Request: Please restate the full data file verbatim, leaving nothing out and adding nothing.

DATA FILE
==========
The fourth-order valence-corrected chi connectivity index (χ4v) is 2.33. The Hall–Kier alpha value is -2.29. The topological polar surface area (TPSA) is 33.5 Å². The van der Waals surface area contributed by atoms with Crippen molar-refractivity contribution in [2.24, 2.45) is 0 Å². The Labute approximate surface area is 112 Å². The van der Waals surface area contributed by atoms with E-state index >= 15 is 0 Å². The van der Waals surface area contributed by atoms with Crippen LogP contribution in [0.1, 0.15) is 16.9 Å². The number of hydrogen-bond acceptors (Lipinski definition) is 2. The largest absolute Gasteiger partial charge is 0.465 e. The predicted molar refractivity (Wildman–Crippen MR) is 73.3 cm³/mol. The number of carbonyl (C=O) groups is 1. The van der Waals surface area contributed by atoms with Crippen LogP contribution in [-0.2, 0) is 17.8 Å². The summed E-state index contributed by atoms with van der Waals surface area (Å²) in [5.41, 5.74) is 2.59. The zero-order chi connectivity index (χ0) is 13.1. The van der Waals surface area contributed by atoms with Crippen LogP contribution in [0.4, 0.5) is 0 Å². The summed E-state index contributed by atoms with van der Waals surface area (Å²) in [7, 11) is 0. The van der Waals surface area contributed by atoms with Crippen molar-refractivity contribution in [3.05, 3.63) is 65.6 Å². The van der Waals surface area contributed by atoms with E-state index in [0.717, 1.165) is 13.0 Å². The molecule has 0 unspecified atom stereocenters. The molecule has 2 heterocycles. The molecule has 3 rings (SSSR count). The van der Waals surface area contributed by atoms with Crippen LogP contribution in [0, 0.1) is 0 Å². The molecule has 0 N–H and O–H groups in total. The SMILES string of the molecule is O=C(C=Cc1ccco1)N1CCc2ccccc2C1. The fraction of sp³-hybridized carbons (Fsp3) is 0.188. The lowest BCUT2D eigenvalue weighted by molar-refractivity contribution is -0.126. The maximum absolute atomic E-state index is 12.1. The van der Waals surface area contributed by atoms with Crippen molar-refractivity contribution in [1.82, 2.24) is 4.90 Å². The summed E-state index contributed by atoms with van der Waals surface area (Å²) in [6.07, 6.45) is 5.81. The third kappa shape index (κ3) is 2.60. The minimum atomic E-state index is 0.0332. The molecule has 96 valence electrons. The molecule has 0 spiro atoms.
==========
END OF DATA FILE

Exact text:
The fourth-order valence-corrected chi connectivity index (χ4v) is 2.33. The Hall–Kier alpha value is -2.29. The topological polar surface area (TPSA) is 33.5 Å². The van der Waals surface area contributed by atoms with Crippen molar-refractivity contribution in [2.24, 2.45) is 0 Å². The Labute approximate surface area is 112 Å². The van der Waals surface area contributed by atoms with E-state index >= 15 is 0 Å². The van der Waals surface area contributed by atoms with Crippen LogP contribution in [0.1, 0.15) is 16.9 Å². The number of hydrogen-bond acceptors (Lipinski definition) is 2. The largest absolute Gasteiger partial charge is 0.465 e. The predicted molar refractivity (Wildman–Crippen MR) is 73.3 cm³/mol. The number of carbonyl (C=O) groups is 1. The van der Waals surface area contributed by atoms with Crippen LogP contribution in [-0.2, 0) is 17.8 Å². The summed E-state index contributed by atoms with van der Waals surface area (Å²) in [5.41, 5.74) is 2.59. The zero-order chi connectivity index (χ0) is 13.1. The van der Waals surface area contributed by atoms with Crippen LogP contribution in [0.4, 0.5) is 0 Å². The summed E-state index contributed by atoms with van der Waals surface area (Å²) in [7, 11) is 0. The van der Waals surface area contributed by atoms with Crippen molar-refractivity contribution in [3.05, 3.63) is 65.6 Å². The van der Waals surface area contributed by atoms with E-state index in [0.717, 1.165) is 13.0 Å². The molecule has 0 unspecified atom stereocenters. The molecule has 2 heterocycles. The molecule has 3 rings (SSSR count). The van der Waals surface area contributed by atoms with Crippen LogP contribution in [0, 0.1) is 0 Å². The molecule has 0 N–H and O–H groups in total. The SMILES string of the molecule is O=C(C=Cc1ccco1)N1CCc2ccccc2C1. The fraction of sp³-hybridized carbons (Fsp3) is 0.188. The lowest BCUT2D eigenvalue weighted by molar-refractivity contribution is -0.126. The maximum absolute atomic E-state index is 12.1. The van der Waals surface area contributed by atoms with Crippen molar-refractivity contribution in [1.82, 2.24) is 4.90 Å². The summed E-state index contributed by atoms with van der Waals surface area (Å²) in [6.07, 6.45) is 5.81. The third kappa shape index (κ3) is 2.60. The minimum atomic E-state index is 0.0332. The molecule has 96 valence electrons. The molecule has 0 spiro atoms.